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Eugene OíNeill is not known for comedy. His life history reads like a great sordid novel. Many  films, TV shows, and books have documented his life.  Somewhere along the way he found the time to win two Pulitzer prizes for drama and the Nobel prize for Literature for his uncanny ability to take people on the edge of society and portray their lives, miserable though they may be, into stories that remains as gripping now as when they were first produced. The Colonial Players manage to find some humor in the tale of three people whose lives seem to revolve around drinking and despair. Thatís not to say they make light of the material, or fail to take their subject seriously. Indeed this theater in the round does well in capturing the pathos of the destructive force of alcoholic extremes for both the drinker and those who must watch him drink. With two outstanding performances and a set that captures the life of a tenant farmer, Colonialís Moon shines brightly over Annapolis.

Storyline:  A young woman with a sordid reputation, her scheming drunken father, and his alcoholic landlord and drinking buddy come to a crossroads in their relationship one long summer night.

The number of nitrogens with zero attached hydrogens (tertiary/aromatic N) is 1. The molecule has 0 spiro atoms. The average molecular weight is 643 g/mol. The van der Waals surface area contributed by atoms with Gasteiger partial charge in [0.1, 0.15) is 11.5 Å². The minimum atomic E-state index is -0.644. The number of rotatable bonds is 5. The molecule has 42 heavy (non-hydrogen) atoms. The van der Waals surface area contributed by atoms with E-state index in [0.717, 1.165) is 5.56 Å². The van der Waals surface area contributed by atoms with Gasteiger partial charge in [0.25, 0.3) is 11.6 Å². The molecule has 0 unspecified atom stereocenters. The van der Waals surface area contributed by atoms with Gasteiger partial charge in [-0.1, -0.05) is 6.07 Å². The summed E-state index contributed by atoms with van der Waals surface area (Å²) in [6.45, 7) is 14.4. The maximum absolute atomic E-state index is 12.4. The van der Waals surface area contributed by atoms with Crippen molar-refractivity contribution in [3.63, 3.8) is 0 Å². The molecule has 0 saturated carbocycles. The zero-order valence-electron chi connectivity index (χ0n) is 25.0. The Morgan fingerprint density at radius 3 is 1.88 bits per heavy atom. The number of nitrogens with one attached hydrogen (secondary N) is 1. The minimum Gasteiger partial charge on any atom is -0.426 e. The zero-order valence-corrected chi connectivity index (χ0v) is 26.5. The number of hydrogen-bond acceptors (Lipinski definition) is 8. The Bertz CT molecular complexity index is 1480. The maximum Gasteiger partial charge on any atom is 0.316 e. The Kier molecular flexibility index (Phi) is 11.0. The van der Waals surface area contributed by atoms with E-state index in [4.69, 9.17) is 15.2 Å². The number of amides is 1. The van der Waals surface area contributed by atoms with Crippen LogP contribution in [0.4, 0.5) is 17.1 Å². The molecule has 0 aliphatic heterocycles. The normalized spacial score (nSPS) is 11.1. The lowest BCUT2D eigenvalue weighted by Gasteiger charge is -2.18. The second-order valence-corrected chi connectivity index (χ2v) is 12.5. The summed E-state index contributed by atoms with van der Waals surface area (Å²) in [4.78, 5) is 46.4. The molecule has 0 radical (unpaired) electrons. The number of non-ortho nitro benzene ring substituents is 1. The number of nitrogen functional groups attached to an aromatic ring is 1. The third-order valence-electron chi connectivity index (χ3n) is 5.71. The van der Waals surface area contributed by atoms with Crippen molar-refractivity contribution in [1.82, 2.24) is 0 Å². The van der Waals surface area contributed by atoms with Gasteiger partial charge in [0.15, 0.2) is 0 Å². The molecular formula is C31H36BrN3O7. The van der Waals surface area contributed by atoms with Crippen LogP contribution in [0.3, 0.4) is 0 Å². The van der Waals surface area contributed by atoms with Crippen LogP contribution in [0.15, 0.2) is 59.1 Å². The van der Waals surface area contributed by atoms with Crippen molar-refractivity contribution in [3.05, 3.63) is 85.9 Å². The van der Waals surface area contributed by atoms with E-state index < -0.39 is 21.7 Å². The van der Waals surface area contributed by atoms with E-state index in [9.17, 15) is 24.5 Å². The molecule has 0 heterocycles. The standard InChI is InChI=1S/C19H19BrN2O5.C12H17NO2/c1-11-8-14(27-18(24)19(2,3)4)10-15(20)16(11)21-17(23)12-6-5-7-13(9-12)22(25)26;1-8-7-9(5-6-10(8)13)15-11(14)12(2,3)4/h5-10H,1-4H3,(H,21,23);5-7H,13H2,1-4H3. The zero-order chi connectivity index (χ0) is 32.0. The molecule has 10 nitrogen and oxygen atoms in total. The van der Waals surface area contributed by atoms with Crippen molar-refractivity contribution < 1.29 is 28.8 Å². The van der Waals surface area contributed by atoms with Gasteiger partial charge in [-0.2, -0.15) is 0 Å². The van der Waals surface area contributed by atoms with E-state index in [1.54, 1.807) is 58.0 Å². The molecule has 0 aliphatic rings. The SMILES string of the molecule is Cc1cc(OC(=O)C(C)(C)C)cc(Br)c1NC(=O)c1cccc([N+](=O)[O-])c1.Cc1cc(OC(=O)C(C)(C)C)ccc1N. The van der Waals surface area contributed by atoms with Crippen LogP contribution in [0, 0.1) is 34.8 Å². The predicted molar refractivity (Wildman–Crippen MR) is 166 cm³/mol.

Set in rural Connecticut, reflecting an autobiographical representation of OíNeillís own home, and often thought of as a sequel to the more famous Long Dayís Journey Into Night, this play, like its predecessor, takes place over the course of one long day. Director Bob Bartlett delivers all of the angst, emotion and rage that his cast is able to deliver. Kelley Slagle is incredible in the role of the non-drinking daughter. Watching her face provides more insight into her emotional state than many of her lines, as the waves of joy and despair roll over her one after the other, lifting the hopes on a crest and then dashing them to be drowned. She, and Edd Miller portraying her drunken conniving father, speak in a think brogue accent, which, while strange for a setting in Connecticut, delivers well the feeling of immigrants working the land, and, unlike many community productions where accent is used, they seldom at all let it slip. Brian Donohue, who plays the landlord, is the sequel character from Long Dayís Journey Into Night. Unfortunately, he doesnít achieve the depth of his two costars. His lines remain powerful due to OíNeillís writing, but it is difficult to believe he is drunk and his efforts to portray inebriation end up with many of his lines coming across monotone and staccato.

The setting is the front of the Hoganís farm, and this is recreated well in the center of the space. Rocks imported, we are told, from Vermont, and potatoes packed in dirt, provide the space in which the drama unfolds. Dottie Meggersí lighting conveys the mood and the time of day as it plays out over four acts.  Clocking in at three hours, this is a long show, but Edd Millerís ability to bring out the humor of the lout of a father he plays lifts it beyond the pacing of the clock.